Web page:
Several changes in our culture have had a tremendous impact on discipline and our roles as parents. Our economy has created financial tension in families. Parents come home stressed. Their fuse is short. The rising divorce rate affects all of our children; today, there are schools where four out of five children have experienced divorce. Single parenting is stressful.
Twenty years ago, everyone in the same town or neighborhood had the same values and beliefs. No matter where you went to play, the rules were the same. Everyone's parents had the same expectations. This is no longer true. Every family has its own standards. Our children experience many versions of right and wrong. This is confusing to children.
How do these changes in our society affect the way you discipline your children? Why won't the old ways work today? The old ways were simple solutions for a society with simple problems, but today's problems are more complicated. They require refined solutions. Our children live in the future, not the past. We have to cope with the adversity of our times. If you want to be a successful parent, you have to know how to discipline today's children. Parents need training - not because parents are incapable, but because parenting is no longer simple.
Three Successful Promises
There are three promises that every parent needs to make to become more successful. Promise to have courage to be open and accept new ideas. If what you are doing is working, stick with it. If not, then have the courage to try something new.
Promise to have patience - plenty of patience. If your child is twelve years old, he has had twelve years to develop his behavior patterns. Give your child time to change. This is where most parents fail. We have gone from one-hour dry cleaning to one-hour photos to one-hour eyeglasses to thirty-minute tune-ups. Microwave dinners, car phones, and express lanes have conditioned us to expect instant gratification. Technology has taught us impatience. We believe that because we are trying a new idea, changes should take place overnight. A few days is not long enough to test a new idea. Some methods take weeks to show improvement. Be patient.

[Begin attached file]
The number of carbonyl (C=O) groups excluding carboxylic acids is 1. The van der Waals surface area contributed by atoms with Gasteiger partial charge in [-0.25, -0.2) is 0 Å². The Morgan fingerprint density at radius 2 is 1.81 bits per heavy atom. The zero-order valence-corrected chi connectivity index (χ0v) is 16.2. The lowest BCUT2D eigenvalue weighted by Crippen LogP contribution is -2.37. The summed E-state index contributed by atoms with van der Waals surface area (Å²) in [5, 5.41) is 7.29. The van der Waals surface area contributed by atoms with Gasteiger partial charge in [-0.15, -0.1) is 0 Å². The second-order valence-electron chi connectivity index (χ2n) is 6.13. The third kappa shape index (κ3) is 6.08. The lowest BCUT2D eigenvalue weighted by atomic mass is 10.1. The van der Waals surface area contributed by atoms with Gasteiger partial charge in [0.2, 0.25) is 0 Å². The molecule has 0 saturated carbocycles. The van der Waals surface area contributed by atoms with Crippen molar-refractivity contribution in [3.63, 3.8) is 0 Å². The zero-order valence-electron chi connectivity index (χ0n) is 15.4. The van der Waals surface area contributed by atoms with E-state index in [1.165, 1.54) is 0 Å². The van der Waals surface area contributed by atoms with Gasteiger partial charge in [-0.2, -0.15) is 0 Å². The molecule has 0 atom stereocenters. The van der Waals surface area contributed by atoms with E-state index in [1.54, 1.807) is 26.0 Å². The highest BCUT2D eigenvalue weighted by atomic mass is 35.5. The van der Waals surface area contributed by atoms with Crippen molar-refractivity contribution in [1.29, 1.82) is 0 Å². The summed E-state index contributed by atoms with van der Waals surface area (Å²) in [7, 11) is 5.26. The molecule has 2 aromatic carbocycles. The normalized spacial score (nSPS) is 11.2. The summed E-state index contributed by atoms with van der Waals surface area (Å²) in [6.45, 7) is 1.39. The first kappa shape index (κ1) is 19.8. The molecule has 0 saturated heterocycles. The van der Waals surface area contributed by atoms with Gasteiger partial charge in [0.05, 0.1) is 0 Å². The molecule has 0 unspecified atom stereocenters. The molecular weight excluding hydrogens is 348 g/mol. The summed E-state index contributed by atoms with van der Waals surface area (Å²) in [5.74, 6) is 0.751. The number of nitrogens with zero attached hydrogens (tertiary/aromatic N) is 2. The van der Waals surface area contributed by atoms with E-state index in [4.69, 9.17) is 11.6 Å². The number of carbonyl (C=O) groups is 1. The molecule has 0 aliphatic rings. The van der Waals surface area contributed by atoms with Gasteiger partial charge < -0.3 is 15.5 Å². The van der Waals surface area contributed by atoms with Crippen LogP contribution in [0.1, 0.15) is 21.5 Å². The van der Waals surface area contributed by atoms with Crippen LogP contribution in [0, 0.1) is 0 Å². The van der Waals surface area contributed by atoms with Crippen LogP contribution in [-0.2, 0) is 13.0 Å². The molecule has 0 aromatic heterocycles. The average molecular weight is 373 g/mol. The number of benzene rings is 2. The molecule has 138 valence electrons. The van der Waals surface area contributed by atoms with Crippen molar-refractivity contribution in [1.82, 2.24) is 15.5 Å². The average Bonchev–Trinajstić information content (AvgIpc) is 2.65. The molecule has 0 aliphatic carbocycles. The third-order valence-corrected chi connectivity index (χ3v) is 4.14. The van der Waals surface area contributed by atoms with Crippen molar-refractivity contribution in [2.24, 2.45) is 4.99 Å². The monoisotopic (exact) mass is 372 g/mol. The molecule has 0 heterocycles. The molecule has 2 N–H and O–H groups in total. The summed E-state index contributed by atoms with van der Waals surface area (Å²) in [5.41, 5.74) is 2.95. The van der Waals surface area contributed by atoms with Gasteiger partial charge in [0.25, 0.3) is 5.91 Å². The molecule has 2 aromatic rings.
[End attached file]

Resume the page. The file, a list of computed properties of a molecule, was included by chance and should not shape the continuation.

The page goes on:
Promise to practice. Every parent must practice, even me. My children do not care one bit that I am a school psychologist who teaches parenting classes. When I'm home, I'm Dad. I get tested just like you. I have to practice, too. If you are willing to read about new ideas but not to practice them, give this book to someone else and buy a magic wand.
Children learn good behavior as well as misbehavior. Behavior does not occur by magic. It is not inherited. A well-behaved child is not the result of luck. Be encouraged-if children learn behavior, then children can learn to change behavior. Parenting behavior is also learned. Good parenting skills do not appear suddenly and instinctively. You can learn to be a more successful parent.
This is a book about parent behavior. It teaches you to examine your own behavior and determine when you are part of the problem, prepares you to support yourself when your children tell you they hate you, and shows you how to stay calm when your buttons are being pushed. This book enables you to build healthy self-esteem in your children, teaching them to think for themselves and withstand peer pressure. It teaches you how to enjoy being a parent.
If you are in pursuit of well-behaved, well-adjusted children, you need to understand how your behavior is connected to your child's behavior. I hope to teach you how to behave so your children will, too!
Changing Your Behavior: Where to Begin
As you read the ideas in this book, you may think, "Sounds great. That will really work for me." But reading about a new technique is not the same as practicing a new technique. Practicing a new idea means changing your behavior. Any change in behavior means changing habits, and habits are not easy to change. Old habits are more comfortable than new ones.
Reprinted from How to Behave so Your Children Will, Too! by Sal Severe by permission of Viking Books, a member of Penguin Putnam Inc. Copyright (c) 2000 by Sal Severe. All rights reserved. This excerpt, or any parts thereof, may not be reproduced in any form without permission.
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